So I reached out to my friends and family members, and I shared with them that that this wasn't Terrell's legacy, that I wanted to harness the essence of Terrell and do something much more profound with it. And in the coming days I had an opportunity to go on America's Most Wanted and I implored the young man to turn himself in, because I know how relentless the streets can be. Then I found out that it was a 17 year old kid who was the perpetrator, so I forgave him, and not because I condone what he did, but because I don't believe that people are their experiences. The things that we've perpetrated, the things that have been done to us, they don't define who we are, they only inform who we become. I just didn't see him as the perpetrator, I also saw him as a victim. That this black boy was a victim of a culture that doesn't see him as human. He's a victim of a society that doesn't understand love as a practice, it sees it as an idea.
And my life is so serendipitous that I know that one day I'll meet him and I'll be able to able to ask him, "What happened to you that caused you to have this calloused heart, that you would take another human being's life?" Because you don't kill someone and the next day you're skipping and dancing. You experience your victim's face and dreams and imaginings and flashbacks. So his life is intrinsically connected to Terrell for the rest of his. And his ability to live somewhat a balanced life in this world hinges on him reconciling what he did, in his own heart. So I hold space for his healing. I hold space that is transformative, because I believe in the divinity of human beings.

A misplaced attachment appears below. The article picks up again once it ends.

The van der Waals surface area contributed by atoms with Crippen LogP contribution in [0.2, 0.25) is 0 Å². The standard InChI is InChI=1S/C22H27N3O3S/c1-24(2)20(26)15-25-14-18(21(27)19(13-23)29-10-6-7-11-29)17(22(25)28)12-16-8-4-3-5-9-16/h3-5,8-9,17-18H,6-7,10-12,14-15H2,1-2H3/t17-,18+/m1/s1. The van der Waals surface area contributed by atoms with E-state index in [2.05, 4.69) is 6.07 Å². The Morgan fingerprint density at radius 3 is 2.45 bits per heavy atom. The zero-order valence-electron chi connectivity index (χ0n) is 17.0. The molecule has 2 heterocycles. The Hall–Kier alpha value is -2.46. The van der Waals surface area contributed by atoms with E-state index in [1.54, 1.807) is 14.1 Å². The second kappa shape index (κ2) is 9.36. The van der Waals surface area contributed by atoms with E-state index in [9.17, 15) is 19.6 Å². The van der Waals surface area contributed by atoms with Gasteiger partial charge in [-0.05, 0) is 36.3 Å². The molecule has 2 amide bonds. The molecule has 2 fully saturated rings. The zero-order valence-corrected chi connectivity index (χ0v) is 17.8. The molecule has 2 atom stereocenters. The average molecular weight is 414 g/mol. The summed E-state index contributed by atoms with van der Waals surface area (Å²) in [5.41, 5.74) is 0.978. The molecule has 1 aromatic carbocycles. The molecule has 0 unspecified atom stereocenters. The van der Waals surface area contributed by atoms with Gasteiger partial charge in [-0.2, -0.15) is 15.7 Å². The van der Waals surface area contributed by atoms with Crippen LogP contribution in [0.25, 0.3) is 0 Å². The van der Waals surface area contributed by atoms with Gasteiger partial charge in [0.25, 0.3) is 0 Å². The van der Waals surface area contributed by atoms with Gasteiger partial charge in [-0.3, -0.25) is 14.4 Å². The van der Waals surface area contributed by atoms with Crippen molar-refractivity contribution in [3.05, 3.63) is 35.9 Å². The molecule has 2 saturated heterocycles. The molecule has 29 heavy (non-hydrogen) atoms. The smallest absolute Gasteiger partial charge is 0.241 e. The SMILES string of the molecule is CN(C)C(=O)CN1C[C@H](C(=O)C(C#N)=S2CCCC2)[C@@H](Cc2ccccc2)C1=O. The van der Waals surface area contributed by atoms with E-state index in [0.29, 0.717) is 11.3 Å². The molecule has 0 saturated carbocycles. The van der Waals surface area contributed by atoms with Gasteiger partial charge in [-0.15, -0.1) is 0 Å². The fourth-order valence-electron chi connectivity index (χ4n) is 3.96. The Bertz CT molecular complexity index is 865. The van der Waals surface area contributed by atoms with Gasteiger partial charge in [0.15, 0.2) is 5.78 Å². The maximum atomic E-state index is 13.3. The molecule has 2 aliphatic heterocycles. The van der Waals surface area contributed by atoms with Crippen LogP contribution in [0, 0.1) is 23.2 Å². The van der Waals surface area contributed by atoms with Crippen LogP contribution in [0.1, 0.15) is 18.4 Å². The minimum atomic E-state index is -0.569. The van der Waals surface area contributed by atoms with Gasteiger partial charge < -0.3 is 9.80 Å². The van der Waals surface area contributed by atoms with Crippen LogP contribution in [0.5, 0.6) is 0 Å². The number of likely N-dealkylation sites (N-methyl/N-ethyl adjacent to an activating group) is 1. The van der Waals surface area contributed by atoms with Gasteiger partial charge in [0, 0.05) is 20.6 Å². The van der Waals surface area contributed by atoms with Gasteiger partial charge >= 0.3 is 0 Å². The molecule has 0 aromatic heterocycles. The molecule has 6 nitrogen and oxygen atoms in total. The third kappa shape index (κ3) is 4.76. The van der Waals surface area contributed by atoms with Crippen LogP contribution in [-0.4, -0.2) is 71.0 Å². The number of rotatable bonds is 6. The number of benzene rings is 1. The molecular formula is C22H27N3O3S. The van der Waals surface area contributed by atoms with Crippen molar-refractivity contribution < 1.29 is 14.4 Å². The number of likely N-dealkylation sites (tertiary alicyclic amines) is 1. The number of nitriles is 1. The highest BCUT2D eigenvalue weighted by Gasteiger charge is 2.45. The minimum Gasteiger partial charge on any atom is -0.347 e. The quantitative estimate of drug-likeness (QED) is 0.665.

Given the opportunity, this young man can give back ten times that of the average person because of this initiation. You see, forgiveness it's not about condoning or forgetting, it's a creative exploration and analysis of the circumstances that brought you to that place. It's a metamorphosis of the given idea about the experience so that it serves us as opposed to working against us.
I've harnessed the essence of Terrell in many ways but I just want to name a few in service to his legacy. The first thing is that in 2007 I launched the Reverence Project to create an intentional space, a sanctuary to support people to talk about the deep secrets in their personal life as a way of accessing the gift of who they are. In 2012 I joined Californian's for safety and justice and co-founded the Crime Survivors for Safety and Justice Initiative which has passed some of the most progressive pieces of criminal justice reform legislation, most notably Prop 47 in California, the Trauma Recovery Center bills, in which we put eight trauma centers in urban neighborhoods, where you don't have to have a relationship with law enforcement in order to access services, and also the Survivor Speaks conference. And talking about the gift in the wound, a week after Terrell was murdered we found out that his girlfriend was pregnant with his child.
Last month I celebrated Heavenly Terrell Cheryl's twelfth birthday. I mean she's the love of my life, and my investment of love and time in that relationship is my commitment to Terrell's legacy.
You see the Reverence Movement is a movement of the heart. It's a shift in perception from seeing the glass as half-empty to half full. It's about giving new meaning to old ideas. It's not the what of observation, it's how we actually choose to see. It's a beholding not a judging. It's a holding of this space for the highest possibilities and probabilities to emerge from our experiences. You see I believe that unless we help people to balance the gift in the wound in their personal lives, all of the other aforementioned movements just become barriers for us to hide behind. So I ask you to join The Reverence Movement, and to be reverent. Thank you [Applause]
For more inspiration, join this Saturday's Awakin Call with Aqeela Sherrills. RSVP info and more details here.